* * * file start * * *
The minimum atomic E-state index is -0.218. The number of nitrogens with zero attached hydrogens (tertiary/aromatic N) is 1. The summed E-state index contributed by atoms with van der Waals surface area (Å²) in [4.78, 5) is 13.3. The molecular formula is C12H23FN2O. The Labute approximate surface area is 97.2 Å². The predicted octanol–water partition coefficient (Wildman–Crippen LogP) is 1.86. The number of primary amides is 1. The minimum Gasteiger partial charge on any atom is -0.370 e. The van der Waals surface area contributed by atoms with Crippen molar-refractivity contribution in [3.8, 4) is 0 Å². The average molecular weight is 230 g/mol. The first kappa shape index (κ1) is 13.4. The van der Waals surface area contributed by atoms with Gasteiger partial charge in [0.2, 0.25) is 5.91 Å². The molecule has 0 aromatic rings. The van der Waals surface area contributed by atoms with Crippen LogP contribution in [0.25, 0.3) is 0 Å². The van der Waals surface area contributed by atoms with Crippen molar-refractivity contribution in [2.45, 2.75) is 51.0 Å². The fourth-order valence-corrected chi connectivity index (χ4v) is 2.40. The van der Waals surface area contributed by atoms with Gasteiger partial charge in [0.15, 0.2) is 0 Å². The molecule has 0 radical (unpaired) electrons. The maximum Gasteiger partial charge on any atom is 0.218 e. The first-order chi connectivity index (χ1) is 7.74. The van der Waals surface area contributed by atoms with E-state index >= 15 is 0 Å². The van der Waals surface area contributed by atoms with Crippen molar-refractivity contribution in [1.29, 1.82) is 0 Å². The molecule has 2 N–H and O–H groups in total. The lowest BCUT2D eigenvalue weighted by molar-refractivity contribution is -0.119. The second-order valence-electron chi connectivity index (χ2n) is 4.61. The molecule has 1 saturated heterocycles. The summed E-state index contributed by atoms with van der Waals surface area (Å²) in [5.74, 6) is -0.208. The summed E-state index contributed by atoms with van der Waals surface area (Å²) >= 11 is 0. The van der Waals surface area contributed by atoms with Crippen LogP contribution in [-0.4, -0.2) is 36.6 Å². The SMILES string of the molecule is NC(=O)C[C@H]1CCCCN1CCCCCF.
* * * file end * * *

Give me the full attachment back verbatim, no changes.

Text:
The minimum atomic E-state index is -0.218. The number of nitrogens with zero attached hydrogens (tertiary/aromatic N) is 1. The summed E-state index contributed by atoms with van der Waals surface area (Å²) in [4.78, 5) is 13.3. The molecular formula is C12H23FN2O. The Labute approximate surface area is 97.2 Å². The predicted octanol–water partition coefficient (Wildman–Crippen LogP) is 1.86. The number of primary amides is 1. The minimum Gasteiger partial charge on any atom is -0.370 e. The van der Waals surface area contributed by atoms with Crippen molar-refractivity contribution in [3.8, 4) is 0 Å². The average molecular weight is 230 g/mol. The first kappa shape index (κ1) is 13.4. The van der Waals surface area contributed by atoms with Gasteiger partial charge in [0.2, 0.25) is 5.91 Å². The molecule has 0 aromatic rings. The van der Waals surface area contributed by atoms with Crippen LogP contribution in [0.25, 0.3) is 0 Å². The van der Waals surface area contributed by atoms with Crippen molar-refractivity contribution in [2.45, 2.75) is 51.0 Å². The fourth-order valence-corrected chi connectivity index (χ4v) is 2.40. The van der Waals surface area contributed by atoms with Gasteiger partial charge in [0.15, 0.2) is 0 Å². The molecule has 0 radical (unpaired) electrons. The maximum Gasteiger partial charge on any atom is 0.218 e. The first-order chi connectivity index (χ1) is 7.74. The van der Waals surface area contributed by atoms with E-state index >= 15 is 0 Å². The van der Waals surface area contributed by atoms with Crippen molar-refractivity contribution in [1.29, 1.82) is 0 Å². The molecule has 2 N–H and O–H groups in total. The lowest BCUT2D eigenvalue weighted by molar-refractivity contribution is -0.119. The second-order valence-electron chi connectivity index (χ2n) is 4.61. The molecule has 1 saturated heterocycles. The summed E-state index contributed by atoms with van der Waals surface area (Å²) in [5.74, 6) is -0.208. The summed E-state index contributed by atoms with van der Waals surface area (Å²) >= 11 is 0. The van der Waals surface area contributed by atoms with Crippen LogP contribution in [-0.4, -0.2) is 36.6 Å². The SMILES string of the molecule is NC(=O)C[C@H]1CCCCN1CCCCCF.